The U.S. Navy is moving toward an open architecture concept for its information technology systems. The Program Executive Office for Command, Control, Communications, Computers, and Intelligence (PEO C4I) is spearheading this effort. A review of Navy documentation on costs and requirements and a series of interviews with subject-matter experts from various Navy program offices supported a study intended to support PEO C4I in its initiative by proposing a set of ideal system characteristics and evaluating the utility and development and support costs of the available options. The study also examined challenges associated with uptake and use of service-oriented architecture, as well as the implications for enterprises endeavoring to pursue such systems. A desirable long-term goal would be for the Navy to support a collection of services or an overall shared architecture that can span a ship, the entire Navy, or joint forces. If PEO C4I can successfully integrate service-oriented architecture in its own functional area, it will be contributing to this vision.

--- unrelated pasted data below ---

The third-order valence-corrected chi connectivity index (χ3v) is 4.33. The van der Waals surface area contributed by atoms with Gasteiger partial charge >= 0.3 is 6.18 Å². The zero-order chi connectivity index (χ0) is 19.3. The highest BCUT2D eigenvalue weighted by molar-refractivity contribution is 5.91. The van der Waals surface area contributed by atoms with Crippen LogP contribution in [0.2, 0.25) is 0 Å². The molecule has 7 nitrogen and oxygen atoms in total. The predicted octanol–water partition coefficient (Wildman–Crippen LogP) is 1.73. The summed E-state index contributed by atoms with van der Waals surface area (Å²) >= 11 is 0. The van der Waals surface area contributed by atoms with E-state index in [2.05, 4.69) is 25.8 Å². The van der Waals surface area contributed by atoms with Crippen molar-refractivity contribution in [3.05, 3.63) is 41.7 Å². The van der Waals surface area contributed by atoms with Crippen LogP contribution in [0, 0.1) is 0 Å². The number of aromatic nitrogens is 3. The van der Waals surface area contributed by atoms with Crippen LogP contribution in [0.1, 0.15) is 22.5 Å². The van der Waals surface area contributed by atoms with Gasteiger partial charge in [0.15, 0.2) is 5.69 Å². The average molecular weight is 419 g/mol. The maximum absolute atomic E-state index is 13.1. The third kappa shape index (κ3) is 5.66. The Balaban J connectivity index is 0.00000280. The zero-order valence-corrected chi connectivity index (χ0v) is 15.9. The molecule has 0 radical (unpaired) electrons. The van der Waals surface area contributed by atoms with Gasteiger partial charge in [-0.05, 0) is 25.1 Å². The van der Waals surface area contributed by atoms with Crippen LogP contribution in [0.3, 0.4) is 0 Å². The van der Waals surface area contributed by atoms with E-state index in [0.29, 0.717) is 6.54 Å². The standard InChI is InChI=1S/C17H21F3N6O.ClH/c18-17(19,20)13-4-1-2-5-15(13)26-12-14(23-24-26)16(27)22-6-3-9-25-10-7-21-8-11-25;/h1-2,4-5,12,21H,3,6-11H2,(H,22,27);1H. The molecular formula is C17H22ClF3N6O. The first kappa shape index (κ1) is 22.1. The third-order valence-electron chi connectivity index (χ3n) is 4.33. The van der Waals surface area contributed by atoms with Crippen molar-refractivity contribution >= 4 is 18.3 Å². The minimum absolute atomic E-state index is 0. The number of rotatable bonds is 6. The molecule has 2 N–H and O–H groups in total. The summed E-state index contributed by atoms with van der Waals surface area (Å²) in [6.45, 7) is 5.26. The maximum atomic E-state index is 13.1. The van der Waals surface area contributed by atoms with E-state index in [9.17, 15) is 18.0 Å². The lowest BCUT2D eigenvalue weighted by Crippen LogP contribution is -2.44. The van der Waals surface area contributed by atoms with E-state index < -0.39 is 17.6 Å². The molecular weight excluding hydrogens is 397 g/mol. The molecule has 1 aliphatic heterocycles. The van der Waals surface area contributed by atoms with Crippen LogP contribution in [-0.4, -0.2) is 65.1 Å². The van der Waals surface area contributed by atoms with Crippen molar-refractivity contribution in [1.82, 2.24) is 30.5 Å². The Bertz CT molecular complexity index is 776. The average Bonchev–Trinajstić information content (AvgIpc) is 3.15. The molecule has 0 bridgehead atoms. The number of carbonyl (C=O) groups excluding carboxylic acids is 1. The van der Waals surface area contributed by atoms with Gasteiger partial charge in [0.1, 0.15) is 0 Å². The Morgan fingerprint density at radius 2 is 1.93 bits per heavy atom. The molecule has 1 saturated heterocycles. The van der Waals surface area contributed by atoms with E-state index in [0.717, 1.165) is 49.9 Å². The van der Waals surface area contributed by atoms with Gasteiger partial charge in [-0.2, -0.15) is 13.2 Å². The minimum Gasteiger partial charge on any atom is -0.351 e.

The research described in this report was prepared for the United States Navy. The research was conducted within the RAND National Defense Research Institute, a federally funded research and development center sponsored by the Office of the Secretary of Defense, the Joint Staff, the Unified Combatant Commands, the Navy, the Marine Corps, the defense agencies, and the defense Intelligence Community.
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